Born in Edmundston in 1961, Suzie LeBlanc is a talented soprano, teacher, actress, and harpsichordist. Despite being of Acadian heritage, she was exposed to classical music at a young age thanks to her mother, soprano Marie-Germaine LeBlanc, and took lessons in piano and flute. She began singing with the choir Les Jeunes Chanteurs d’Acadie under the direction of Sister Lorette Gallant.
In 1976, LeBlanc’s family moved to Montreal, where she discovered baroque music during a concert at the Studio de Musique Ancienne de Montreal (SMAM). She enrolled at CEGEP St-Laurent, Montreal, where she studied harpsichord with singing as a second subject. SMAM’s director encouraged her to begin performing as a vocalist before she had completed her degree. She later joined the women’s trio Musica Secreta on their tour of Western Canada and was offered a position singing soprano in a professional ensemble in Vancouver, which began her “education on stage.”
After three years, LeBlanc moved to Europe to study voice and was eventually offered a singing part with The Consort Musicke, where she recorded albums in 1989 and 1990, including the music of De Wert and Monteverdi.
LeBlanc established herself as a specialist in baroque and classical repertoire, particularly in early music recordings. She has contributed to an impressive number of recordings and collaborations with ensembles including Tafelmusik, The Purcell Quartet, New World Consort, and Les Voix humaines. She has also recorded many unpublished works, including Chants d’Acadie: Tout passé, which features mainly Acadian songs collected by LeBlanc in Newfoundland, New Brunswick, and PEI.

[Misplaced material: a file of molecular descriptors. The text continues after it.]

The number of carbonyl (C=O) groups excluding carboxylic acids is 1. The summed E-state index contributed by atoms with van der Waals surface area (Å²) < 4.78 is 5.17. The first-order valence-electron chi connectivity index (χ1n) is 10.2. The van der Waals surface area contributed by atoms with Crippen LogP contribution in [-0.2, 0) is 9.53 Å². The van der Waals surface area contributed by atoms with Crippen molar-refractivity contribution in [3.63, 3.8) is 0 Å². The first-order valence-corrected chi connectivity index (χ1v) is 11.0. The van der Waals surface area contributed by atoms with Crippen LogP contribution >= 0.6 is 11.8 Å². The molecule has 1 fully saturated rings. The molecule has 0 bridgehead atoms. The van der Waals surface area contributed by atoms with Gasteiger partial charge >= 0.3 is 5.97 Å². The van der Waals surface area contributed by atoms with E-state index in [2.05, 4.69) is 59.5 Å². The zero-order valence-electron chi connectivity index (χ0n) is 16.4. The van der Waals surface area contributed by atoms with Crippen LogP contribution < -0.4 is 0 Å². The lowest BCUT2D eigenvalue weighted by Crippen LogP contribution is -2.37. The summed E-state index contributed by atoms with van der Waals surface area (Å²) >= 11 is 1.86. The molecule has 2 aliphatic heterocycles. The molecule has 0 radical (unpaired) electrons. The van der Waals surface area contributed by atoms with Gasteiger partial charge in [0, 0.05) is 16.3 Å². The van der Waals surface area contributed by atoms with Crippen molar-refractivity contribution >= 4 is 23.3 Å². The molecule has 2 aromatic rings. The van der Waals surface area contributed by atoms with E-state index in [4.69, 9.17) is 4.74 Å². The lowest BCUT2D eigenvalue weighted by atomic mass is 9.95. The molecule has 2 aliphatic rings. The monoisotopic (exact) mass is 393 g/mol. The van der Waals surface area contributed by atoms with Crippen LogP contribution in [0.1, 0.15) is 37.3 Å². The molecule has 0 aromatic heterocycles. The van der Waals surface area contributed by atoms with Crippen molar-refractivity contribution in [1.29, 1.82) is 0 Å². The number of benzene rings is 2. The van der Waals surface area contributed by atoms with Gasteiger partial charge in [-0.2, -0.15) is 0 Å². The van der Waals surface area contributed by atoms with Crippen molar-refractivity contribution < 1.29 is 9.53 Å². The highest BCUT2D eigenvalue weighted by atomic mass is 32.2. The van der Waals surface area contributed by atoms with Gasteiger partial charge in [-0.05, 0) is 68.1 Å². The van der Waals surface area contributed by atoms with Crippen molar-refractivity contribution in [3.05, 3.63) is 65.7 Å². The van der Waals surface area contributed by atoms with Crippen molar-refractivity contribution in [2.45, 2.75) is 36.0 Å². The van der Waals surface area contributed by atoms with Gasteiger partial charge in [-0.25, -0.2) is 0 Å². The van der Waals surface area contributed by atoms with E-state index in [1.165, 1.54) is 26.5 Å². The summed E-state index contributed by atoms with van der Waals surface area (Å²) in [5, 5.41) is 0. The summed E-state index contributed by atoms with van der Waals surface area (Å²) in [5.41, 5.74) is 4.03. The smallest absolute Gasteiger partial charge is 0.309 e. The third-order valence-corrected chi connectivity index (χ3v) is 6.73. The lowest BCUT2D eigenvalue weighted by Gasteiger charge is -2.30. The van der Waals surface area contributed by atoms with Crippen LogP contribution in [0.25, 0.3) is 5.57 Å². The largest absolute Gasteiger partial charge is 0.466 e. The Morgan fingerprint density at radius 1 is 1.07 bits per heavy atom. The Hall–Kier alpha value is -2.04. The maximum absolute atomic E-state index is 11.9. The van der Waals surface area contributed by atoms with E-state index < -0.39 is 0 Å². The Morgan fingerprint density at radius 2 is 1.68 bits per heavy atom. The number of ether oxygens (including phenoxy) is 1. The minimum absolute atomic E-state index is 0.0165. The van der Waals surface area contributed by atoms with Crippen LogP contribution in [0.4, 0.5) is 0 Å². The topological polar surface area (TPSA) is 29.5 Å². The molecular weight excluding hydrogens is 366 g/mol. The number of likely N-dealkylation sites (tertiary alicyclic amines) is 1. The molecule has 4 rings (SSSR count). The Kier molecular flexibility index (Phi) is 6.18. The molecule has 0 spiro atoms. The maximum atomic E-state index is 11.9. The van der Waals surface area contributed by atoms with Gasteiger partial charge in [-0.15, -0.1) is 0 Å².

Throughout her career, LeBlanc has appeared in recitals with many leading early music ensembles and performers, including numerous collaborations with Canadian tenor Daniel Taylor. She has also performed in major venues such as the Concertgebouw in Amsterdam, London’s Wigmore Hall, and the Konzerthaus in Vienna.
As an opera singer, LeBlanc has performed for various organizations, including De Nederlandse Opera, Festival de Beaune, Opéra de Montréal, the Boston Early Music Festival, Tanglewood, Festival Vancouver, and Early Music Vancouver.
LeBlanc’s talents extend beyond singing, as she has also acted in several films. She played the lead character in the award-winning film Lost Song (2008), directed by Rodrigue Jean, and was featured in a film version of Bach’s Coffee Cantata and More Than a Thousand Kisses (2001), directed by Robert Chesterman.
This post has already been read 43 times!